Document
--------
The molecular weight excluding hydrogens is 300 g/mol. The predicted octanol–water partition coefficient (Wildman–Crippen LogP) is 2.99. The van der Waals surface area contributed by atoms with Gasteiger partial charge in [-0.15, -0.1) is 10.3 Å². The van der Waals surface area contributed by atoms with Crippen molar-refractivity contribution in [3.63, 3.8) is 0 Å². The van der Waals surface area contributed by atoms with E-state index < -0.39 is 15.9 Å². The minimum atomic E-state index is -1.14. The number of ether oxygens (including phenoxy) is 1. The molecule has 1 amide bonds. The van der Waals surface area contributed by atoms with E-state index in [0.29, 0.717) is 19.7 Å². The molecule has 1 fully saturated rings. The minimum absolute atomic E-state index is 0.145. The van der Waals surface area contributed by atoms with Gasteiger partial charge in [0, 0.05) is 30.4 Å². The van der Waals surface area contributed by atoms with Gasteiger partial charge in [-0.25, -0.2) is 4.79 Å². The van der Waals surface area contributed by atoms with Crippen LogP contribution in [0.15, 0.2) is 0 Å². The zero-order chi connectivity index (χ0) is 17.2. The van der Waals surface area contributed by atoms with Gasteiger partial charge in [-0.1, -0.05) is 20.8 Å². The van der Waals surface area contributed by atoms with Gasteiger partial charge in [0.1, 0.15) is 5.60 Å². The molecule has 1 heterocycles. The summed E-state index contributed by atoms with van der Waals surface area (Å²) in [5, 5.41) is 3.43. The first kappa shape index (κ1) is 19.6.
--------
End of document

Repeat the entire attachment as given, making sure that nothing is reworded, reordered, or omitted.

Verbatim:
The molecular weight excluding hydrogens is 300 g/mol. The predicted octanol–water partition coefficient (Wildman–Crippen LogP) is 2.99. The van der Waals surface area contributed by atoms with Gasteiger partial charge in [-0.15, -0.1) is 10.3 Å². The van der Waals surface area contributed by atoms with Crippen molar-refractivity contribution in [3.63, 3.8) is 0 Å². The van der Waals surface area contributed by atoms with E-state index < -0.39 is 15.9 Å². The minimum atomic E-state index is -1.14. The number of ether oxygens (including phenoxy) is 1. The molecule has 1 amide bonds. The van der Waals surface area contributed by atoms with E-state index in [0.29, 0.717) is 19.7 Å². The molecule has 1 fully saturated rings. The minimum absolute atomic E-state index is 0.145. The van der Waals surface area contributed by atoms with Gasteiger partial charge in [0, 0.05) is 30.4 Å². The van der Waals surface area contributed by atoms with Gasteiger partial charge in [-0.25, -0.2) is 4.79 Å². The van der Waals surface area contributed by atoms with Crippen LogP contribution in [0.15, 0.2) is 0 Å². The zero-order chi connectivity index (χ0) is 17.2. The van der Waals surface area contributed by atoms with Gasteiger partial charge in [-0.1, -0.05) is 20.8 Å². The van der Waals surface area contributed by atoms with Gasteiger partial charge in [0.1, 0.15) is 5.60 Å². The molecule has 1 heterocycles. The summed E-state index contributed by atoms with van der Waals surface area (Å²) in [5, 5.41) is 3.43. The first kappa shape index (κ1) is 19.6.